Announcing Stack Overflow Documentation

We started with Q&A. Technical documentation is next, and we need your help.

Whether you're a beginner or an experienced developer, you can contribute.

Sign up and start helping → Learn more about Documentation →

I'm attempting to set add a new instance of an Officer class to a potentially empty list using reflection.

These are my classes

public class Report(){
    public virtual ICollection<Officer> Officer { get; set; }

public class Officer(){
    public string Name{ get; set; }

Simplified code snippet:

Report report = new Report()

PropertyInfo propertyInfo = report.GetType().GetProperty("Officer");
object entity = propertyInfo.GetValue(report, null);
if (entity == null)
    //Gets the inner type of the list - the Officer class
    Type type = propertyInfo.PropertyType.GetGenericArguments()[0];
    var listType = typeof(List<>);
    var constructedListType = listType.MakeGenericType(type);
    entity = Activator.CreateInstance(constructedListType);
//The entity is now List<Officer> and is either just created or contains a list of
//I want to check how many officers are in the list and if there are none, insert one
//Pseudo code:
if (entity.count = 0)
    entity.add(new instance of type)

Much appreciated!

share|improve this question
up vote 1 down vote accepted


object o = Activator.CreateInstance(type); // "type" is the same variable you got a few lines above
share|improve this answer
entity is an object, it doesn't have an add method though - how do I cast it as List<type>? – Hugo Forte Oct 31 '11 at 14:59
See my update.. – Aliostad Oct 31 '11 at 15:00
Perfect, thanks a lot! – Hugo Forte Oct 31 '11 at 15:06

You have two options:

1) Using dynamic:

dynamic list = entity;
if (list.Count = 0)
    list.Add(new instance of type)

2) Using Reflection:

var countProp = entity.GetType().GetProperties(BindingFlags.Public | BindingFlags.Instance).First(p => p.Name == "Count");
var count = (int)countProp.GetValue(entity,null);

if(count == 0)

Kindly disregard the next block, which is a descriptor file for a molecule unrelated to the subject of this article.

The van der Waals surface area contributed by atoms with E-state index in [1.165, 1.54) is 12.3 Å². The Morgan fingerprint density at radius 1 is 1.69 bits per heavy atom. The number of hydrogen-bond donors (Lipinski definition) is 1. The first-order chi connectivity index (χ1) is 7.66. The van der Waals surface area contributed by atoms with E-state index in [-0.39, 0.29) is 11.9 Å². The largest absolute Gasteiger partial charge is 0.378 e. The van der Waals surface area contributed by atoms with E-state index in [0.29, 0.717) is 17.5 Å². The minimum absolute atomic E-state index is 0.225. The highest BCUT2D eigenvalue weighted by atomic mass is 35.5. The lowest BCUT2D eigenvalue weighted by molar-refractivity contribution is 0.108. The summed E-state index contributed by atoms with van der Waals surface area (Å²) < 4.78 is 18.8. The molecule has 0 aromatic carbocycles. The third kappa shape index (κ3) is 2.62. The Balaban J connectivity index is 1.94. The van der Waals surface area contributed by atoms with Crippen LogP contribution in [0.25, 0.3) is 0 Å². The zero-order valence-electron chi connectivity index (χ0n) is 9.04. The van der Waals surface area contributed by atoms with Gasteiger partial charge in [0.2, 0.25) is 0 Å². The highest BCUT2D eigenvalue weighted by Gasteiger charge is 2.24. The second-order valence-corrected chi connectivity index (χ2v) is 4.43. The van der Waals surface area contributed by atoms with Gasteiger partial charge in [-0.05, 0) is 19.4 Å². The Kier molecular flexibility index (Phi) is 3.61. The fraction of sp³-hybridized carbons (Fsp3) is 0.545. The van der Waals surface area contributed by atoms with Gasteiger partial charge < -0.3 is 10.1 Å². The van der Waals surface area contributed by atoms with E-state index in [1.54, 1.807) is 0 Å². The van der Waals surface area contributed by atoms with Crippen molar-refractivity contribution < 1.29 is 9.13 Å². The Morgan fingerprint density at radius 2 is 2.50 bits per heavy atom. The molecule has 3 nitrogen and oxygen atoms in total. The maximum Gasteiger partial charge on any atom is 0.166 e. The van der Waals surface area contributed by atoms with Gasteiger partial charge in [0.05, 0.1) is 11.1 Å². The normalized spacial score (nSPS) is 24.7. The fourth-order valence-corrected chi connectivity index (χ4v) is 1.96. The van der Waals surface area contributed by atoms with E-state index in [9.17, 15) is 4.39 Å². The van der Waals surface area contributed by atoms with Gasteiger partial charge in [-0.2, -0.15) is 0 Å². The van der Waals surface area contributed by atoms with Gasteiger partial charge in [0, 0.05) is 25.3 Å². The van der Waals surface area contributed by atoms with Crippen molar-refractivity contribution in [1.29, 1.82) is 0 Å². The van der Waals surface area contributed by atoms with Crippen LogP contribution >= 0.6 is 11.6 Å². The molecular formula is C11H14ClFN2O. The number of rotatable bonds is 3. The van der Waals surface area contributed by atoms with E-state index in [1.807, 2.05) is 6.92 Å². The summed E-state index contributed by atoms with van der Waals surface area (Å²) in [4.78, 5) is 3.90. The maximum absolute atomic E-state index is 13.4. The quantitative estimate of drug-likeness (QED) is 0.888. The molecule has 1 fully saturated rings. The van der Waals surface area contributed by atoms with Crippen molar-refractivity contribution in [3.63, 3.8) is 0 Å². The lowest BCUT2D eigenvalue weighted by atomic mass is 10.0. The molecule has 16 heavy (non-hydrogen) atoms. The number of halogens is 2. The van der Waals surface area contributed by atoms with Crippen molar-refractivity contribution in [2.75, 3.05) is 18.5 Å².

var method = entity.GetType().GetMethods(BindingFlags.Instance | BindingFlags.Public).First(m => m.Name == "Add");
   method.Invoke(entity,new instance of type);
share|improve this answer

This isn't quite what you asked for but may accomplish the same task.

public static ICollection<T> EnsureListExistsAndHasAtLeastOneItem(ICollection<T> source)
    where T : Officer, new()
    var list = source ?? new List<T>();
    if( list.Count == 0 ) list.Add(new T());
    return list;

If Officer doesn't have a default constructor then you could add a factory callback

public static ICollection<T> EnsureListExistsAndHasAtLeastOneItem
   (ICollection<T> source, Func<T> builder)
    where T : Officer
    var list = source ?? new List<T>();
    if( list.Count == 0 ) list.Add(builder());
    return list;
share|improve this answer
Thanks for the comment=) – Hugo Forte Oct 31 '11 at 15:53

Just type your entity appropriately as a List<Officer> (or an appropriately more abstract type (such as IList)) and use as normal:

entity = Activator.CreateInstance(constructedListType) as IList;

But no need to check whether to insert or not, just insert:

entity.Insert(0, officer);

I'm assuming (based on the fact that you already know how to create instances using reflection) you're not having trouble creating the instance of type Officer.

share|improve this answer
The guy does not have the type at compile time. – Aliostad Oct 31 '11 at 14:59
Well in that case, they could use a more abstract type for the as clause, or direct cast - but in principle, it is exactly the same. – Grant Thomas Oct 31 '11 at 15:01

Edit after re-reading over your question: This doesn't directly answer your question but is rather a suggestion of a different implementation.

You can easily get by without using reflection:

public class TestContainer<T>
    private readonly List<T> _list;

    public TestContainer()
        _list = new List<T>();

    public void Add()


Then calling e.g.:

var t = new TestContainer<YourClass>();

you will have a list of 3 instances of YourClass by their default value

share|improve this answer
Appreciate it - the question is definitely over simplified, didn't want to get into the reason I'm using reflection, but thanks for the comment! – Hugo Forte Oct 31 '11 at 15:53

Your Answer


By posting your answer, you agree to the privacy policy and terms of service.

Not the answer you're looking for? Browse other questions tagged or ask your own question.